MOSAIC concerts are free, fun and educational musical experiences for everyone. Each session includes discussion of the music, opportunities to ask questions, meet the musicians and a chance to try to play these instruments in the instrument petting zoo. This week will feature a percussion/flute duo.

Further information can be found at or by calling 617-523-3957.

Guitar concert

The Boston Classical Guitar Society will present The Great Necks from 7:30 to 10 p.m. on Friday, Feb. 8 at the First Lutheran Church of Boston, 299 Berkeley St.

The Great Necks, featuring Scott Borg, Adam Levin and Matthew Rohde, lie at the intersection of performance and arts advocacy. They have entertained audiences with their ambitious arrangements and whimsical, interactive and daring performances. As soloists, they have distinguished careers of their own, marked by regular festival and concert appearances across five continents and a growing solo discography on the Naxos, Odradek and Tresona labels.

Tickets are $30 general admission, $25 seniors, students and members and $20 for BCHS seniors.

Visit or call 617-420-2247 to purchase tickets and for more details.

Winter gala

The Beacon Hill Civic Association will hold its 47th annual winter dinner dance from 6:30 p.m. to midnight on Saturday, Feb. 9 at the Omni Parker House, 60 School St.

Attendees will dine together in the Omni Parker ballroom. Online bidding for the silent auction is now available.

An after-hours party will follow for those who cannot attend the dinner but still want to be at the gala. Tickets to the gala after hours include open bar, desserts and dancing from 9 p.m. to midnight. Black tie is required.

For more information and to purchase tickets, visit or call 617-227-1922.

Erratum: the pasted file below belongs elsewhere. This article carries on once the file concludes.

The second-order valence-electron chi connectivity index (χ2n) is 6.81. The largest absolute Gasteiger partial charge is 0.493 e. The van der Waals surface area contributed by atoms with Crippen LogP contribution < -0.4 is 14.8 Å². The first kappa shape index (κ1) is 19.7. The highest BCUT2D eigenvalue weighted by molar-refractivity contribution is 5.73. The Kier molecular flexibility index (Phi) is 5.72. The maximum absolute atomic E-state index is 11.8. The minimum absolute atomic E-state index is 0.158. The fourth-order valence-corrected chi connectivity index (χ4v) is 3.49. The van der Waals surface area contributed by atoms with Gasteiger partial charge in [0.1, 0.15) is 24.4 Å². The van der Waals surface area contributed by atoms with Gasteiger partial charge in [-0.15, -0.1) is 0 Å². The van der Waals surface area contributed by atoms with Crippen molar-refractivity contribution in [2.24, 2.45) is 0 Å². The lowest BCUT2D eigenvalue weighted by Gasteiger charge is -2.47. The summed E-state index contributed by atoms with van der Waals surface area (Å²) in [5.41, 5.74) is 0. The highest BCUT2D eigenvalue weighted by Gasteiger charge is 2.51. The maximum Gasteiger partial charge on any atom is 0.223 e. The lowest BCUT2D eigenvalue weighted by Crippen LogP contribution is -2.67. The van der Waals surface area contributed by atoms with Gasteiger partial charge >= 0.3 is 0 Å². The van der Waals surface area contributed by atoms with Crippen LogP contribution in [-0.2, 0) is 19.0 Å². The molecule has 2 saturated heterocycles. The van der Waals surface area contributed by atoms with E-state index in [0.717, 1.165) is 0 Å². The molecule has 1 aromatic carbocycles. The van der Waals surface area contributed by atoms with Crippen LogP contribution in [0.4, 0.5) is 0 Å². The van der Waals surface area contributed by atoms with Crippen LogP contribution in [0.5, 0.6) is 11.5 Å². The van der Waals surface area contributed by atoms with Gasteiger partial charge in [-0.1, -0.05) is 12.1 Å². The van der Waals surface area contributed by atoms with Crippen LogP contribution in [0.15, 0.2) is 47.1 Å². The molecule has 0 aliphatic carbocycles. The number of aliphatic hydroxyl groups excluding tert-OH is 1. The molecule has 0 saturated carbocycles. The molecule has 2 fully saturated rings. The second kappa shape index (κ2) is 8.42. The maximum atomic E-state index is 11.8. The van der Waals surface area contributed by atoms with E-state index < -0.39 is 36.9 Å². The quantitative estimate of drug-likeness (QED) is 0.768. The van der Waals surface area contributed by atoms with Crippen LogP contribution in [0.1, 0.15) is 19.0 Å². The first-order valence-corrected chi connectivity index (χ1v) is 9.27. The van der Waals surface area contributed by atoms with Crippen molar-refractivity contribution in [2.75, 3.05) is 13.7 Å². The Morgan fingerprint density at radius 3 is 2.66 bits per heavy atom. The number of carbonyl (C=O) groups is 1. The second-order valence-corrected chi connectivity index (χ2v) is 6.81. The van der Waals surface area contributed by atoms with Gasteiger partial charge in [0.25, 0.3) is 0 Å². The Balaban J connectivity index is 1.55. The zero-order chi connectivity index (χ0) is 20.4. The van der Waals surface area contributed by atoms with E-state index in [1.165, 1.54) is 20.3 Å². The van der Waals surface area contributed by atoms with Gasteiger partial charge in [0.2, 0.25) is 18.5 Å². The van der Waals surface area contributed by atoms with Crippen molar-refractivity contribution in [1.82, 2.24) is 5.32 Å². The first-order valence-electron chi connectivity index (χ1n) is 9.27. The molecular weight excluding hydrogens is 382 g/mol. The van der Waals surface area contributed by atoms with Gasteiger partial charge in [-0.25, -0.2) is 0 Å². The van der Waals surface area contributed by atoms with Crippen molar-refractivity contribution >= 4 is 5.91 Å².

Frog Pond skating

The Frog Pond on Boston Common is open for skating from 10 a.m. to 9 p.m. on Sundays through Thursdays (except Mondays when the rink closes at 3:45 p.m.) and from 10 a.m. to 10 p.m. on Fridays and Saturdays.

Admission is based on skater’s height and is $6 for those taller than 58 inches and free for those under. Season passes are available.

Skate rentals are $6 for children, ages 13 and under, $13 for 14 and older. Lockers are also available.

For more information, call 617-635-2120 or visit

West End photographs

The West End Museum, 150 Staniford St., is displaying a new exhibition “Under the Wrecking Ball: A West End Landlord.”

The exhibit features photographs from a collection donated by Ira Tarlin that depicts the West End at the time of demolition. Eli Tarlin, Ira’s father, was an original resident who came to own numerous properties in the neighborhood. The demise of the community, says the family, was also Eli’s demise.

The exhibit is free and open to the public. For more details, call 617-416-0781 or go online to

Coloring for adults

“Color Your World,” coloring for adults, will be held from 2 to 3 p.m. on Fridays at the West End Branch Library, 151 Cambridge St.

Studies have shown the relaxing benefits of coloring for adults as well as children. Patrons are invited to drop in and enjoy a relaxing afternoon coloring. Coloring pages, pencils, crayons and markers will be provided.

For further details, call 617-523-3957.

Picturing Douglass

The Museum of African American History is presenting a new public exhibition “Picturing Frederick Douglass” at the African Meeting House, 46 Joy St., now through February.

Douglass was the most photographed American of the 19th century, more frequently photographed than Abraham Lincoln, and was immediately recognizable to millions in his own lifetime. Douglass used photography as a tool of reform and to elevate the image of the African-American in contradiction to the demeaning depictions of black life often seen in the 19th century.

Based on the book of the same name by Drs. John Stauffer and Zoe Trodd, co-curators of the exhibit, it features more than 90 objects, including historic photos, books, newspapers articles and original letters by Douglass.

Further information can be found by calling 617-725-0022, ext. 222 or online at